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God's Word, the Bible September 6 Chronological Bible Study

Timeline. Map. Go to today’s Bible reading: Daniel 5; Daniel 9; Daniel 6

How is God working in our World?

What is God doing in our world? How is he working in our nation or in our private circumstances? These are some questions we would like answered, and we can learn how to answer them by giving heed to God's Word, the Bible, and Daniel’s example.

In Daniel’s time, King Nebuchadnezzar had expanded and united the Babylonian empire to be the strongest in the known world. Two generations later all that changed (more…). Now the Medes and the Persians were the kingdoms with which others would have to reckon. This was in fulfillment of the dreams given by God to Daniel in the first and third years of King Belshazzar (September 5 Bible study; Daniel 7-8). The king had three years to repent and perhaps change the course of events. Are you guilty of wickedness? Has God given you time to repent? Do not delay; turn to God right now while there is time. Perhaps he will be gracious to you.

Though the Persians had besieged the city of Babylon, King Belshazzar was secure in his thickly walled, well-fortified city. He found out, however, that he was not in control of his world. To demonstrate his confidence and to show contempt for Israel’s God, Belshazzar had a party, a drunken orgy in which he used golden goblets confiscated from the temple in Jerusalem before it was destroyed. With these he praised his gods of gold, silver, bronze, iron, wood and stone. Suddenly, Belshazzar saw mysterious fingers write a message on a plaster wall. He, his guests, and his officials were terrified, and Belshazzar’s knees went weak. What did the message mean? After his own counselors failed to give him the interpretation, the queen mother suggested that he ask Belteshazzar (Daniel) to interpret it since he had given his predecessor (the intended meaning of the word “father”) the right interpretation on previous occasions. “The spirit of the holy gods is in him,” she said (Daniel 5:11, NIV).

When Daniel came and interpreted the handwriting, the news was not good. The king had been weighed in God’s balances and was found lacking. Daniel told him that, though the king knew about God’s judgment and mercy with Nebuchadnezzar, he still had not humbled himself. Though he did not know it, Belshazzar’s very life was held in God’s hand. That same night the king was murdered, and his kingdom was conquered by the Medes and Persians. God, not the king or any of his gods, was sovereign.

Daniel was given many dreams to show how God was sovereignly working on behalf of the Jews and other world nations. How might we discern how God is working in our world and in our private world? We learned from yesterday's lesson not to depend on dreams. Instead, we should depend on God's Word, the Bible. Still, there are other things we can learn from Daniel.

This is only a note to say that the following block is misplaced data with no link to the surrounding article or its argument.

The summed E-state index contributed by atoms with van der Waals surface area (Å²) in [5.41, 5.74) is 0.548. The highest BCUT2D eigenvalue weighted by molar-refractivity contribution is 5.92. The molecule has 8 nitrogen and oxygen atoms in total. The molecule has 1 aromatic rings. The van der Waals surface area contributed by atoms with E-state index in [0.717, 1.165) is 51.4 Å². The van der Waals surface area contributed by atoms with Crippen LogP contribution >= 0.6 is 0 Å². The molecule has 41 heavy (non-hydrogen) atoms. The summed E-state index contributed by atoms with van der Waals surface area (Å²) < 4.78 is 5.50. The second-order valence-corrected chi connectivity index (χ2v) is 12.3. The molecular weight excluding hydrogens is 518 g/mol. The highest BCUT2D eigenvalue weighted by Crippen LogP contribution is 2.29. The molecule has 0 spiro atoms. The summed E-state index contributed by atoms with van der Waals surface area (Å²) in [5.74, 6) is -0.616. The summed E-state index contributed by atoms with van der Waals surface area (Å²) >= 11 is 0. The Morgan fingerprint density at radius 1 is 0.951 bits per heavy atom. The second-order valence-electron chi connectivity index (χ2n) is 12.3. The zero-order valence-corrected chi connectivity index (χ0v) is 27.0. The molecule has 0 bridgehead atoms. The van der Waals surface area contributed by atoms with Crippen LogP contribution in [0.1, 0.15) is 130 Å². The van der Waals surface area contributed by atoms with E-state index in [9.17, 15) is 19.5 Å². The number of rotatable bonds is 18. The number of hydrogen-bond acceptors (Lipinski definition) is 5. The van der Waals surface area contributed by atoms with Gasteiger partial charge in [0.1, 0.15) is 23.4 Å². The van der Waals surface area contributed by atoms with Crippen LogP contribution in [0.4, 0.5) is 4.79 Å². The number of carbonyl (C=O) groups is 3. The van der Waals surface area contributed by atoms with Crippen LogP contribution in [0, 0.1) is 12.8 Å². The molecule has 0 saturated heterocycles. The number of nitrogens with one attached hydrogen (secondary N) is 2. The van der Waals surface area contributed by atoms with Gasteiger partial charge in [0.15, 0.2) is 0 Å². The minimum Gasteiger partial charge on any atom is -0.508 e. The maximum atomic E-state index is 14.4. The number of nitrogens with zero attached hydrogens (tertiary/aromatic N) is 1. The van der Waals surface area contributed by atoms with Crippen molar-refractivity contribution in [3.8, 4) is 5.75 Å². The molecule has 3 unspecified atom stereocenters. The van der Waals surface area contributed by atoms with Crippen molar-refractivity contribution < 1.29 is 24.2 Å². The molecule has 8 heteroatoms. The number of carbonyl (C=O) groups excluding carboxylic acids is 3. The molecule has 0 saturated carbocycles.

First, Daniel observed what was going on in his world. At this time in Israel’s history she was a devastated nation. Her homeland and her temple were destroyed by fire. Her people were scattered and in exile, and now under the powerful nation of Persia. Persia had recently conquered Babylon. The Jewish people were suffering for their unrepentant sin and wickedness, yet God made a seemingly impossible promise to Jeremiah. The promise was that in seventy years Israel would return to her land (Jeremiah 29:10). When Daniel realized this, he did not doubt but was moved to pray (Daniel 9:2). Daniel was a student of the Word of God. Knowing God’s Word, he prayed intelligently. Do we?

Second, Daniel came to God in an attitude of humility and fear of the LORD. Daniel knew God was not pleased with his people. God was righteous; they were not. He pleaded with God in fasting, sackcloth, and ashes for both his own sins and that of the nation. This demonstrated Daniel’s humility. Do we recognize who God is? How do we come to God when we have done wrong? Do we come to him in arrogance or humility? God answers the prayers of those who have contrite hearts.

Third, Daniel appealed to God on the basis of his person and his promises. Daniel appealed to God on the basis of his great might (nothing is impossible with God). He also appealed to God, on the basis of his grace and mercy, to keep his covenant made so long ago to Abraham (Genesis 12:1-3; 17:1-8). Do we believe God can do anything? Do we know God’s promises so that we can appeal to him to keep them? God wants us to ask for things that please him (Psalms 37:4).

Fourth, Daniel pleaded with God for the sake of his people and God’s name (reputation). Israel was God’s people. She was mocked, beaten, harassed, and scorned. Since they were defamed, so was God’s name. Daniel pleaded with God to quickly act on her behalf. Do we have concern for others when we pray? Are we concerned with honoring God’s reputation and character, or are we only concerned with our own lives? (John 15:16; 1Corinthians 10:31; James 4:1-3)